Dorothy Barnes Pelote

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Dorothy Barnes Pelote (December 30, 1929 – January 18, 2015) was a member of the Georgia State House of Representatives.

Early background[edit]

Born December 30, 1929, Lancaster, South Carolina; daughter of Abraham Barnes and Ethel Green; married Maceo R (deceased); children: Deborah Pelote Allen & Miriam Pelote HeywardPrior to entering politics, Barnes Pelote, who has African-American heritage and is African Methodist Episcopalian, was a school teacher. She died on January 18, 2015 surrounded by her family at her Savannah, Georgia home at the age of 85.[1]

Political career[edit]

A Democrat, she then served as Chatham County Commissioner. In 1992, she was elected to the Georgia House of Representatives for a two-year term and was re-elected four times.[2] She represented the Savannah-based 149th Representative District.[3]

Barnes Pelote was noted for her efforts to promote public awareness of the dangers of ovarian cancer, as well as for proposing more unusual legislative proposals. She introduced a bill that would make it a crime for anyone to answer the door naked.[4][5]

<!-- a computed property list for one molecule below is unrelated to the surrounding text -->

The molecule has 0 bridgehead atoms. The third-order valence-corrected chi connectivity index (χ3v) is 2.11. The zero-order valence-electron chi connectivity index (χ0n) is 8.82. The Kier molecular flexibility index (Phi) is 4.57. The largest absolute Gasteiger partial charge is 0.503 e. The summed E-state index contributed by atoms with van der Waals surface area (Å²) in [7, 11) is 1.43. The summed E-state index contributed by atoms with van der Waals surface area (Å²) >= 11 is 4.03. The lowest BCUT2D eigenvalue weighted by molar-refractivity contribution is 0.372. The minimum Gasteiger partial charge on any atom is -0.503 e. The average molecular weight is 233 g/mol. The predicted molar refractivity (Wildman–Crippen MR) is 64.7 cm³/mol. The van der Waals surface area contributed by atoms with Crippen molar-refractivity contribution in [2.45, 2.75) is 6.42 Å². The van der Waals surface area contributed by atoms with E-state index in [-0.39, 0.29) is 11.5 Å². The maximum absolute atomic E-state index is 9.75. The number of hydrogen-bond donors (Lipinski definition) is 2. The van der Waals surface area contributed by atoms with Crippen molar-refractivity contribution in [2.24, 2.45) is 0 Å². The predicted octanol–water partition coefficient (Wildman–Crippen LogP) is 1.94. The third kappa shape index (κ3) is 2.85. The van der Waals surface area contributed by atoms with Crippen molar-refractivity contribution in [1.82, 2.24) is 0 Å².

"Former Savannah Georgia, legislator Dorothy Pelote became a fierce advocate for black Florida and Georgia residents whose communities were visited by swarms of disease-carrying mosquitoes released by the CIA during the 1950s and 1960s. CIA documents suggest that scientists in the MK-ULTRA Project experimented with such biological exposures in black communities in order to determine whether such releases would be effective against foreign enemies." Reference-Medical Apartheid, by Harriet A. Washington, 2006.

Honors[edit]

In 2006, the Georgia Legislature passed a resolution[6] to designate the Dorothy Barnes Pelote Bridge to honor her.

Carver Heights (Savannah, GA) Community Service Award, 1981-82; Rep Roy Allen Award, 1982; Minority Women of the Year, Zeta Phi Beta, 1984; Dorothy Pelote Day City Savannah & Chatham County,1985.

Special Achievements: First Female elected County Commissioner Chairman Pro Tem; one of the first Black females to be elected to the Chatham County Commission; State Board Postsecondary Vocational Educator by appointment of the Governor GA selected Vice President Black Caucus Asn County Commission GA; Testimonial Banquet by Constituents of Eighth Comn District

Footnotes[edit]

  1. ^ Dorothy Barnes Pelote-obituary
  2. ^ Charles S. Bullock, III, The Georgia Political Almanac, The General Assembly 1993–94
  3. ^ Representative Dorothy Pelote (D-149), Georgia House of Representatives
  4. ^ Dave Williams, "Knock, knock. Who's there? No nakedness", Online Atlanta, January 15, 2002.
  5. ^ 2002 Golden Sleaze Awards, Michael Wall, April 17, 2002.
  6. ^ House Resolution 1195 – Designate Dorothy Barnes Pelote Bridge; Chatham County, Georgia General Assembly, February 2, 2006.

See also[edit]

Georgia House of Representatives
Preceded by
Roy Allen (D)
Georgia State Representative from 149th district
1993–2003
Succeeded by
Redistricting